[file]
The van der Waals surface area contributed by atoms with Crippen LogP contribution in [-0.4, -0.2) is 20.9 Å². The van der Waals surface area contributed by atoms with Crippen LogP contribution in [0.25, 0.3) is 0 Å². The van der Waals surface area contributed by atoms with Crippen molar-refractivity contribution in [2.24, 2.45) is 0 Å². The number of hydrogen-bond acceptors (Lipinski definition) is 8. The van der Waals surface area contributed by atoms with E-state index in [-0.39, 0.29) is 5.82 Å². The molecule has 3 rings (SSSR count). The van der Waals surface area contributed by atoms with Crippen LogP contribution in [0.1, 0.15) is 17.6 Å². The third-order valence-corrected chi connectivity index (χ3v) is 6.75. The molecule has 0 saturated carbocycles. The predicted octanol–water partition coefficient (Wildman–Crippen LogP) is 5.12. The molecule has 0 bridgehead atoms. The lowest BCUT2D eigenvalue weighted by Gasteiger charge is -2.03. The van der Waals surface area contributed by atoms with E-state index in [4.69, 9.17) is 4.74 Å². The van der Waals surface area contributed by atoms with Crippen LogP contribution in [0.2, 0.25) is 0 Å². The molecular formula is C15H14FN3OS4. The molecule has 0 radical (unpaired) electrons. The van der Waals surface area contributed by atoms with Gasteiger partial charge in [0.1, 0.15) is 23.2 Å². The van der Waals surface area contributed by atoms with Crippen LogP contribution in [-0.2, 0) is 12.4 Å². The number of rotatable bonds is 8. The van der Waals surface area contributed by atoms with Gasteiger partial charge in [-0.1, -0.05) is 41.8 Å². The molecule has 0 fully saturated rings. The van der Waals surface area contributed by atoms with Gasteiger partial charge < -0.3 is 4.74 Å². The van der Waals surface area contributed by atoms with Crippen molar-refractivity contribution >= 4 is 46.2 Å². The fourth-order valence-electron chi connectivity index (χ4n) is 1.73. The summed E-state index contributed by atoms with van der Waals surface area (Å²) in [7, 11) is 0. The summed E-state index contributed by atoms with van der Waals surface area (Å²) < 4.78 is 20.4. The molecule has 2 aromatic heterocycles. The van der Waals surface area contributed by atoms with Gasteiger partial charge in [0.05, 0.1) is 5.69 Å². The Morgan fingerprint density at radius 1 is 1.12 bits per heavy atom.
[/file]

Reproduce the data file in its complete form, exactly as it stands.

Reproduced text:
The van der Waals surface area contributed by atoms with Crippen LogP contribution in [-0.4, -0.2) is 20.9 Å². The van der Waals surface area contributed by atoms with Crippen LogP contribution in [0.25, 0.3) is 0 Å². The van der Waals surface area contributed by atoms with Crippen molar-refractivity contribution in [2.24, 2.45) is 0 Å². The number of hydrogen-bond acceptors (Lipinski definition) is 8. The van der Waals surface area contributed by atoms with E-state index in [-0.39, 0.29) is 5.82 Å². The molecule has 3 rings (SSSR count). The van der Waals surface area contributed by atoms with Crippen LogP contribution in [0.1, 0.15) is 17.6 Å². The third-order valence-corrected chi connectivity index (χ3v) is 6.75. The molecule has 0 saturated carbocycles. The predicted octanol–water partition coefficient (Wildman–Crippen LogP) is 5.12. The molecule has 0 bridgehead atoms. The lowest BCUT2D eigenvalue weighted by Gasteiger charge is -2.03. The van der Waals surface area contributed by atoms with E-state index in [4.69, 9.17) is 4.74 Å². The van der Waals surface area contributed by atoms with Crippen LogP contribution in [0.2, 0.25) is 0 Å². The molecular formula is C15H14FN3OS4. The molecule has 0 radical (unpaired) electrons. The van der Waals surface area contributed by atoms with Gasteiger partial charge in [0.1, 0.15) is 23.2 Å². The van der Waals surface area contributed by atoms with Crippen LogP contribution in [-0.2, 0) is 12.4 Å². The number of rotatable bonds is 8. The van der Waals surface area contributed by atoms with Gasteiger partial charge in [-0.1, -0.05) is 41.8 Å². The molecule has 0 fully saturated rings. The van der Waals surface area contributed by atoms with Gasteiger partial charge < -0.3 is 4.74 Å². The van der Waals surface area contributed by atoms with Crippen molar-refractivity contribution >= 4 is 46.2 Å². The fourth-order valence-electron chi connectivity index (χ4n) is 1.73. The summed E-state index contributed by atoms with van der Waals surface area (Å²) in [7, 11) is 0. The summed E-state index contributed by atoms with van der Waals surface area (Å²) < 4.78 is 20.4. The molecule has 2 aromatic heterocycles. The van der Waals surface area contributed by atoms with Gasteiger partial charge in [0.05, 0.1) is 5.69 Å². The Morgan fingerprint density at radius 1 is 1.12 bits per heavy atom.